As such, combat emphasizes nimble, swift, and effortless attacks that flow off the blade and spring from evasive maneuvers. Every move and parry centers about the ‘A’ button which unfortunately caters to button-mashers, making the easy Muso difficulty that much easier, and jumping by pressing up with the Nunchuk’s analog stick is touchy since any slight upper diagonal movement registers as a jump.
However, the harder Shusa difficulty requires parries to be more precise and thus requires more items, though it doesn’t yield better items or more experience points. If you have a Gamecube or Classic controller, the D-pad makes the jumping controls practically perfect. Completing the game also unlocks the near-impossible 1-hit point difficulty level, and tough enemy lairs are spread throughout each path, so anyone who wants more of a challenge can find it at their fingertips.
Demon blades, forged by the spirit of the legendary blacksmith Muramasa, are divided into two categories – the quicker Tachi swords and the bulkier ÅŒdachi swords – with each having a unique art that can be unleashed at the cost of the blade’s Soul Power. Spirit gained by eating food and souls gained by defeating enemies and finding them littered about the environment – both of which are plentiful by the endgame – can be converted into one of the many blades (108, to be exact) arranged in a complex
Sphere Grid tree diagram.
[image3]But even if you acquire blades with incredible special arts, effects, and attack power, their Soul Power gauge is limited, and if you block too often without evading, the blade will "break" for a limited amount of time. Switching out to a new blade will allow the other dormant blades to recover their strength, but if all three blades are broken, you will have to rely on your dodging ability, which can be like trying to block a steel katana with a paper fan (and you’re not Mulan). Thankfully every once in a while, you can perform a powerful, screen-clearing quick draw attack that completely obliterates everything in sight (especially wooly eyeballs… *shudder*). Unfortunately, aside from blade-specific special arts, you won’t learn any new moves in your arsenal: Ability progression is almost non-existent.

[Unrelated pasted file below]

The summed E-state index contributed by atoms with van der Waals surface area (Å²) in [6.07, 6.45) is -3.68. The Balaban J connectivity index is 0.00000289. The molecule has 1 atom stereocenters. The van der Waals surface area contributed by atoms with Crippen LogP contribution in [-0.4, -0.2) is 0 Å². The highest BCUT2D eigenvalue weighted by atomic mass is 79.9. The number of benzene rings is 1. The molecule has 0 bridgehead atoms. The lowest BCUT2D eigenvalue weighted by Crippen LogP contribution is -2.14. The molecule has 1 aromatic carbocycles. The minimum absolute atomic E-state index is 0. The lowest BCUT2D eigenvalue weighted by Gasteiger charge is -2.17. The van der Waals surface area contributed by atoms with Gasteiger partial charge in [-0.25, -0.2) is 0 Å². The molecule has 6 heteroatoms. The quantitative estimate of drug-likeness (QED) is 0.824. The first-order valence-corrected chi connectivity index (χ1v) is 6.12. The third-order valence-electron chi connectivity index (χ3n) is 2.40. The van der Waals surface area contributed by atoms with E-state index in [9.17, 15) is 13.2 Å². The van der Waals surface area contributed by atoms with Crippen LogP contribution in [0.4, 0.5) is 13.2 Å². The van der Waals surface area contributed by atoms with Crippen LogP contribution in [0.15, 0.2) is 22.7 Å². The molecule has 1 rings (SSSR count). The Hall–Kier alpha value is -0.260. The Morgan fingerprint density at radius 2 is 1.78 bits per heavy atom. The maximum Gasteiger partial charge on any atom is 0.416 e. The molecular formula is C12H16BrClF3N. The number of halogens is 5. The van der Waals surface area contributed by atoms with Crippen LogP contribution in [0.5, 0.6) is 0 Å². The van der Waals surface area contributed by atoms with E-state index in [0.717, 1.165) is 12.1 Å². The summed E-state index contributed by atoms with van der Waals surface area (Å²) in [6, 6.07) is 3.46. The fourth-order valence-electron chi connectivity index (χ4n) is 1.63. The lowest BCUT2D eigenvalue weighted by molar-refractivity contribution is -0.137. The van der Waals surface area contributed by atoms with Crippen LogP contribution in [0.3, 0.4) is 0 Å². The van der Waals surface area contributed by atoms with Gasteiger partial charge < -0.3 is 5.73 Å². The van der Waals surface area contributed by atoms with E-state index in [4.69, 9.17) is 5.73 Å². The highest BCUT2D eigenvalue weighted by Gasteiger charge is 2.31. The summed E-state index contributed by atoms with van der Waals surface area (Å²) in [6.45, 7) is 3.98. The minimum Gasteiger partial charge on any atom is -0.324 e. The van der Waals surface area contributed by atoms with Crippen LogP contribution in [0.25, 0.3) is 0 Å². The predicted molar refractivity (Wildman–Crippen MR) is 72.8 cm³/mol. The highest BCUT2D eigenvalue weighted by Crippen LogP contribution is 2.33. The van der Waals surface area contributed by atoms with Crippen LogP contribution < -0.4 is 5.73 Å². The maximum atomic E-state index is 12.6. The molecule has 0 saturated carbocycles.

All the while, you will collect recipes for food, eat cute and jiggly restaurant dishes, gather items that will restore your health or blade’s Soul Power, and earn experience points towards leveling up, bonus points if you perform well in battle. Regrettably, that’s just about the only benefit to the egregious amount of backtracking that you’ll have to do. Half of it is voluntary backtracking to peddlers and enemy lairs, but the other half is forced through quests, bringing unneeded attention to the somewhat repetitive environments and enemies. If there was a better method of transportation beyond the restrictive kago (palanquins), Bronze Mirror (which returns you to the last shrine you save at), and being able to teleport between shrines only after a play-through with one of the characters, it would have condensed the amount of sigh-inducing travel.
Muramasa: The Demon Blade invokes one of those trying times as a critic: On overall design merit, it deserves a B+, but on heart, it deserves an A-. It’s understandable to see reviewers complain about the lack of depth, the backtracking, and the rather simple hack-’n’-slash combat (especially those who play the game for multiple hours non-stop because it’s their job), but all of these gripes are mitigated by the addictive and effective combat, the focus on action, the multiple endings, and a new standard of aural and graphical presentation for 2D games and video game artistry in general. But perhaps its best unrecognized feature is that it actually got a hardcore “gamer” like me to stop playing my Xbox 360 and pick up the Wii for the first time in months, possibly years, not just because it was my assignment, but because I wanted to. And I’m not sure I can give better praise than that.